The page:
There are two significant national security failures of longstanding that need correction. Hopefully, 2022 will be the year that practical solutions begin to get implemented.
China has occupied some 1,000 sq miles of strategically important Indian territory in the Depsang Plains in eastern Ladakh. The Narendra Modi government’s response, other than talking about China needing to restore the “status quo ante”, has been underwhelming. India’s China policy needs a massive course correction to institutionalise a strictly reciprocal — tit for tat — approach. India needs to strategically arm Vietnam, Indonesia, and the Philippines as Beijing has done Pakistan.
Chinese market access has to be restricted to the same level Indian exporters face in China, and the flow of Chinese automobiles, mobile telephony goods, and light manufactures ought to be shut down. If the Bharatiya Janata Party (BJP)-led government at the Centre wants India to replace China as the ‘workshop’ of the world, it should begin at home by jettisoning the still suffocating regulatory and bureaucratic controls.
The hardline policy has to be complemented with appropriate military force structuring. While the Indian Army may be able to mount a passable defence with massed forces to match China’s People’s Liberation Army (PLA) presence on the disputed border, it lacks the capacity to snatch back lost territory.
Such capability can be obtained by three offensive mountain corps (OMCs) for sustained proactive or aggressive action, and become financially viable only if the army’s three armoured strike corps — good only for the minor front against Pakistan — are reconfigured into a single composite corps for any Pakistan contingency. The remaining two strike corps need to be converted for mountain use with light tanks for high altitude operations.
These two formations, along with the Panagarh-based OMC (XVII Corps), will provide the means for the army to punch/counterpunch the PLA hard, and together with the existing defensively arrayed mountain divisions constitute a formidable fighting force able to blunt the PLA’s edge across the Himalayas, and limit Chinese influence in the extended region. Such repurposing of the armoured-cum-mechanised forces, if made part of the ongoing military reorganisation, that includes theaterisation, will minimise resistance to it within the army.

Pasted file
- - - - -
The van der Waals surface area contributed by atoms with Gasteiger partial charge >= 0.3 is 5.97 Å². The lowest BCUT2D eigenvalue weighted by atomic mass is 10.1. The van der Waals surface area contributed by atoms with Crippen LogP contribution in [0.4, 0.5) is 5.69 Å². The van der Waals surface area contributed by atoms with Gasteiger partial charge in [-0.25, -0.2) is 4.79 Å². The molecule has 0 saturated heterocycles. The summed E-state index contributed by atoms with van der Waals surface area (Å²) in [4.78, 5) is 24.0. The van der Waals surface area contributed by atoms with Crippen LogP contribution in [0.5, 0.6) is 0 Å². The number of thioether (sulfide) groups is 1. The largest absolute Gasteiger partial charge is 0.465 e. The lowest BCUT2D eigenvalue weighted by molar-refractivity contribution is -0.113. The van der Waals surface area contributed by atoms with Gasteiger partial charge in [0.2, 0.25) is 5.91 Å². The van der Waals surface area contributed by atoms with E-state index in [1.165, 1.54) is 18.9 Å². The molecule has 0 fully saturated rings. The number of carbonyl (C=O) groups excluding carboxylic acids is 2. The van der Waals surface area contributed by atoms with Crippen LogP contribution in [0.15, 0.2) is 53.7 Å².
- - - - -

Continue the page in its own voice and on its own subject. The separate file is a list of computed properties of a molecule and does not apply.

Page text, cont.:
The other failure is regarding the aatmanirbhar (self-sufficiency) policy marked by confused thinking. Will the country be genuinely self-sufficient in arms if foreign supplier companies ‘make’ — in reality merely assemble — their products in India? This is exactly the ‘screwdrivering’ level of manufacturing technology the defence public sector units (DPSUs), such as HAL, Mazgaon Dockyard, et al, and the ordnance factories, have been mired in for the last 60 years.
They are habituated to license-manufacture contracts requiring them to just unpack the imported Completely Knocked-Down kits and Semi-Knocked-Down kits, and to screwdriver the various components and assemblies together to obtain weapons systems. Even here the advanced technologies pertaining to the weapons payload, propulsion, situational awareness, avionics, complex fire control systems, communications, etc. are transferred only as ‘black boxes’.
This process is labelled ‘indigenous production’, and the resulting ‘Made in India’ warships, submarines, and combat aircraft are boasted of as having 80 percent indigenous content, when this proportion is by weight, not value, as most high-end technologies that cost a bomb are imported whole, and account for 70 percent or more of the total contract value.
Further, these ‘screwdrivered’ DPSU-Ordnance Factory projects characterised by sloth, sleaze, corruption, bad work ethos, and low labour productivity and quality control rarely come in on time, or within cost. Worse, there is minimal technology ingestion, little reverse engineering, and no technology innovation and creation worth the name. This is the vicious arms dependency cycle the Department of Defence Production (DPP) in the defence ministry, the military and the DPSU-dominated defence industry now perpetuate in the guise of aatmnirbharta!
The stranglehold of the DPSUs in defence-related production is a liability. No government to-date has shown the political will, and economic common sense to integrate the highly-accomplished private sector into the national effort by allowing them to compete with the DPSUs for major military procurement deals. Consequently, accomplished firms with skilled workforce survive on sub-contracts from these DPSUs.
Consider the Tejas light combat aircraft. HAL’s annual production capacity is 16 aircraft; a second assembly line will double it, but won’t prevent the stretching of the induction period of the 83 Tejas the Indian Air Force has indented for, and to meet the potential demand for it abroad. The solution is multiple Tejas production lines requiring the DRDO to transfer source codes to several private sector companies for them to produce this aircraft and its variants in bulk for the IAF and for exports. Besides enabling the nascent Indian aerospace industry to take-off, it will create high-paying jobs, and generate revenues to amortise the vast investments made in this sector.
But who takes the long view in New Delhi?
Published in Moneycontrol.com, Dec 31, 2021, at https://www.moneycontrol.com/news/opinion/two-national-security-problems-india-must-address-in-2022-7886621.html